Note: This translation is borrowed from New Advent and I have slightly modified its translation.
Augustine here argues that the Holy Spirit proceeds from both the Father and the Son, but it is only from the Father that the Holy Spirit proceeds principally. In short, the Holy Spirit has its ultimate cause from the Father alone, whereas it proceeds from the Son relatively because the Son was begotten of the Father and has what the Father has. This idea, at least in this passage, is implicitly based upon John 16:15, where Christ says, “All things that the Father has are mine.” Augustine, perhaps more clearly, argues this relative procession from both the Father and the Son later again:
Filius autem de Patre natus est: et Spiritus sanctus de Patre principaliter, et ipso sine ullo temporis intervallo dante, communiter de utroque procedit.
But the Son is begotten from the Father: and the Holy Spirit proceeds principally from the Father, and without any intervening rendering of time itself, the Holy Spirit proceeds communitively from both.
To be clear, Augustine here is not claiming the Son to be the absolute sole cause or even a secondary cause to the Trinity. When he speaks of the Holy Spirit as proceeding principally from the Father, he is speaking in an absolute sense in that the Father is the ultimate and sole cause of the Holy Spirit. But when he turns to the communitive/relative procession (communiter), he is not speaking of an ultimate or sole cause whatsoever. Rather, he is saying that the Holy Spirit has its hypostatic origin most perfectly from the Father alone, but that the Holy Spirit also proceeds in a communitive/relative sense from both, because what the Father has the Son has and thus there is by necessity an eternal joint progression from the Father and the Son – a progression that is quite distinct in its intent and meaning from a procession of ultimate and sole cause. It is only in this communitive/relative sense that the Father and the Son can be understood to be one principle. In an absolute sense, however, they cannot be understood to be one principle. Only the Father is the principle in the absolute sense. To misunderstand this point is to commit a linguistic error, a tragedy of poor Latin skills.
Now there are a multitude of remaining issues with Augustine’s formulation. First, there is the issue of Latin theology’s use of procedere, that is the verb for procession. Procedere has a much wider range in meaning in Latin than any of the near equivalent verbs in Greek, as A. Siecienski well argues in his book (Note: My arguments here depend heavily upon Siecienski’s verbal distinctions, as I have no knowledge of Greek). The Greek verb ἐκπόρευσις used in the Nicene Creed came to denote solely the ultimate hypostatic origin of the Holy Spirit. Meanwhile, procedere can mean either what ἐκπόρευσις means or denote a relative relationship or a mere sending (mittere). So when Latin Christians began to speak of ex Patre et Filio procedentem or, as they later add to the Nicene Creed, ex Patre Filioque procedit, they necessarily changed the original intent of the Nicene Creed. They changed this passage of the Nicene Creed from the intent of defining the sole hypostatic cause of the Holy Spirit to the intent of showing the relative divine and personal relationship between the Father, Son, and Holy Spirit. From an Eastern Orthodox perspective, this shift is strange indeed, especially since just a few lines prior in the Nicene Creed, the Son’s begotteness, that is Filium Dei unigenitum, remains concerned with the original intent of establishing God the Father as the ultimate and sole cause of the Son. Nonetheless, the Latins made this change to suit their own theological and liturgical concerns, namely against various forms of lingering Arianism.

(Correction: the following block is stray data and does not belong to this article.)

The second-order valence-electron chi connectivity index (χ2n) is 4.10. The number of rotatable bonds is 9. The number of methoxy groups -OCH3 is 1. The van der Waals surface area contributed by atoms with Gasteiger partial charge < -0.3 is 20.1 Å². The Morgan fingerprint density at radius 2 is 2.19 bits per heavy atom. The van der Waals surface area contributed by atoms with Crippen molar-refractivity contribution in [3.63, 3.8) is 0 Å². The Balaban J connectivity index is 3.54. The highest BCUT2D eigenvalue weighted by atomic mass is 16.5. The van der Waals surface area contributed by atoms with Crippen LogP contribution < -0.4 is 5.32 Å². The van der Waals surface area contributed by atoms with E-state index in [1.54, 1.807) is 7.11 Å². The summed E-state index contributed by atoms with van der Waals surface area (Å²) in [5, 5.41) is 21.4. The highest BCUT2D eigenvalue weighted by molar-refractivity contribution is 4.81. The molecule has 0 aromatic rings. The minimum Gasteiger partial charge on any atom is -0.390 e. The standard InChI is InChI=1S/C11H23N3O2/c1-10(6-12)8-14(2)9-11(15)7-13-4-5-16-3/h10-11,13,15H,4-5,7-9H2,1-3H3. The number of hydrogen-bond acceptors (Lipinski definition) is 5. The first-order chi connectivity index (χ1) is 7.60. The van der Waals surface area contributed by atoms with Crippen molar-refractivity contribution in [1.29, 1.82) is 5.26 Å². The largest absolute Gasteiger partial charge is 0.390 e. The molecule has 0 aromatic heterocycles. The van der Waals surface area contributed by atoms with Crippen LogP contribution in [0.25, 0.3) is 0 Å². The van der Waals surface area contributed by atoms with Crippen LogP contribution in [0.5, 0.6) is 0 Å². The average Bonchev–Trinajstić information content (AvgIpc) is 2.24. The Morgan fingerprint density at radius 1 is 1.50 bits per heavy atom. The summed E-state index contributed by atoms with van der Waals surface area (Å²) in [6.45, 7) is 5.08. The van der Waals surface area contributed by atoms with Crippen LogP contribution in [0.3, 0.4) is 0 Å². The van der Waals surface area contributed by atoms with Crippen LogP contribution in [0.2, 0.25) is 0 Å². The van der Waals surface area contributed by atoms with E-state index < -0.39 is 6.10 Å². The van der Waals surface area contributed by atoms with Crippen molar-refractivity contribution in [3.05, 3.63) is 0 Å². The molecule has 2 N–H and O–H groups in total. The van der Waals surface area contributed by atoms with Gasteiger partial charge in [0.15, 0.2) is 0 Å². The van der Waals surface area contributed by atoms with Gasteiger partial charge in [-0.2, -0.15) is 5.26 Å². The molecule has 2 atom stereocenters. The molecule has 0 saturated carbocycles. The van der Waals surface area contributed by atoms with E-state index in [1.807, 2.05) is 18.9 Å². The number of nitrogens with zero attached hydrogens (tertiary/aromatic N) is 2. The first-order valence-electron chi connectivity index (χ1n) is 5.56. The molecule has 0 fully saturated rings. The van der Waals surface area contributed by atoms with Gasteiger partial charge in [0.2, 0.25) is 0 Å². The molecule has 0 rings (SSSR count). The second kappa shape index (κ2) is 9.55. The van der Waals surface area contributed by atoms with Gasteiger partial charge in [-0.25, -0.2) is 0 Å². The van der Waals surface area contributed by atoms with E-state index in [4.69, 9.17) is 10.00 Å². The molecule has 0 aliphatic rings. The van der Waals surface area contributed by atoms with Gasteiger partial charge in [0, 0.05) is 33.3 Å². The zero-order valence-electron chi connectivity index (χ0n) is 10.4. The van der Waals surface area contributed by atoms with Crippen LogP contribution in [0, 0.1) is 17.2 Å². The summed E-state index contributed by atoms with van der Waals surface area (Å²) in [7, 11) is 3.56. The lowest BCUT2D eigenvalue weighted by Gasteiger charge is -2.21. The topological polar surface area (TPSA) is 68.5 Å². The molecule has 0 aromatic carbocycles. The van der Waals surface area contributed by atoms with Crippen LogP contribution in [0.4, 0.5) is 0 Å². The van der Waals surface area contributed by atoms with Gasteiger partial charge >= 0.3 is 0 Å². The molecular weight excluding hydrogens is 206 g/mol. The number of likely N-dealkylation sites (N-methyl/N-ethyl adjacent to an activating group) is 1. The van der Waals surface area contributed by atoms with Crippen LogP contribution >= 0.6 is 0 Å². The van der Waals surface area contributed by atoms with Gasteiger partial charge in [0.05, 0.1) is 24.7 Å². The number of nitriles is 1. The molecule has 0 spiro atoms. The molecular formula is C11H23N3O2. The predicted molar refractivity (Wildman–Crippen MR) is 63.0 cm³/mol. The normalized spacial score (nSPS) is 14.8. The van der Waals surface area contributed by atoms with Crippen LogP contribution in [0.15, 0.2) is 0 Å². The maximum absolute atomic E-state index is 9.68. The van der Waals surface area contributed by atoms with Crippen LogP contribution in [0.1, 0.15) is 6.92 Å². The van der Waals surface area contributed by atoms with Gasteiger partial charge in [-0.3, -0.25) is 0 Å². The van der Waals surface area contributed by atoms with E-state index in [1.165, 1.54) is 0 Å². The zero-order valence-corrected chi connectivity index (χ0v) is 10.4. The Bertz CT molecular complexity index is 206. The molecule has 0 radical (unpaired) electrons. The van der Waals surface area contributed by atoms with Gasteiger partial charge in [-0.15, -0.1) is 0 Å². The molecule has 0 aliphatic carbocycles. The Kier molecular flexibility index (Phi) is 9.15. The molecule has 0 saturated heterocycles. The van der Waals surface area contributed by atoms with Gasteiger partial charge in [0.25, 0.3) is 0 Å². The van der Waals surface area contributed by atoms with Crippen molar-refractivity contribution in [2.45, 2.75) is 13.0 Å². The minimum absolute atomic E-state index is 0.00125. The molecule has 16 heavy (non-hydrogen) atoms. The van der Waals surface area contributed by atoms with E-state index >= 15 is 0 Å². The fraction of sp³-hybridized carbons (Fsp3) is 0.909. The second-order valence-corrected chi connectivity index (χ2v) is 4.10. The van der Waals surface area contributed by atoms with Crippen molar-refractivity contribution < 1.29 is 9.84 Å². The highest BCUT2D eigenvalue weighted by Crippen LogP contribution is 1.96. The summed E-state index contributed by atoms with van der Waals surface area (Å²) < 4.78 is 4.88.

Now it bears worth mentioning that many Latin Orthodox Christians, just as how many of their fellow Greek Orthodox Christians, probably did not fully realize this change in intent, as the manuscript image from St. Gall above containing both the Latin and Greek versions of the Nicene Creed indicates. In this particular manuscript, the Latin scribe translated the Latin filioque formula into the Greek but he kept the Greek verb ἐκπόρευσις for the procession. This usage is clearly unorthodox, as it technically describes a double procession from both the Father and the Son as the ultimate causes of the Holy Spirit. I do not think the scribe intended this meaning. It is more probable that his Greek was not up to snuff to grasp what the original intent of the Nicene Creed was in Greek. As the work of Bernice M. Kaczynski demonstrates, the degree of Greek knowledge that the monks at St. Gall had did not go beyond mere vocabulary lists. They rarely had intimate knowledge of basic Greek grammar (Kaczynski, 115-116). The scribe probably thought ἐκπόρευσις had the same variation of meanings as procedere, which by this time it most certainly did not. I am being charitable here for a reason. After all, centuries prior, Saint Maximus the Confessor defended Pope Saint Theodore I of Rome, a native Greek no less, from accusers for making a similar mistranslation in his creedal statement (Siecienski, 78-84).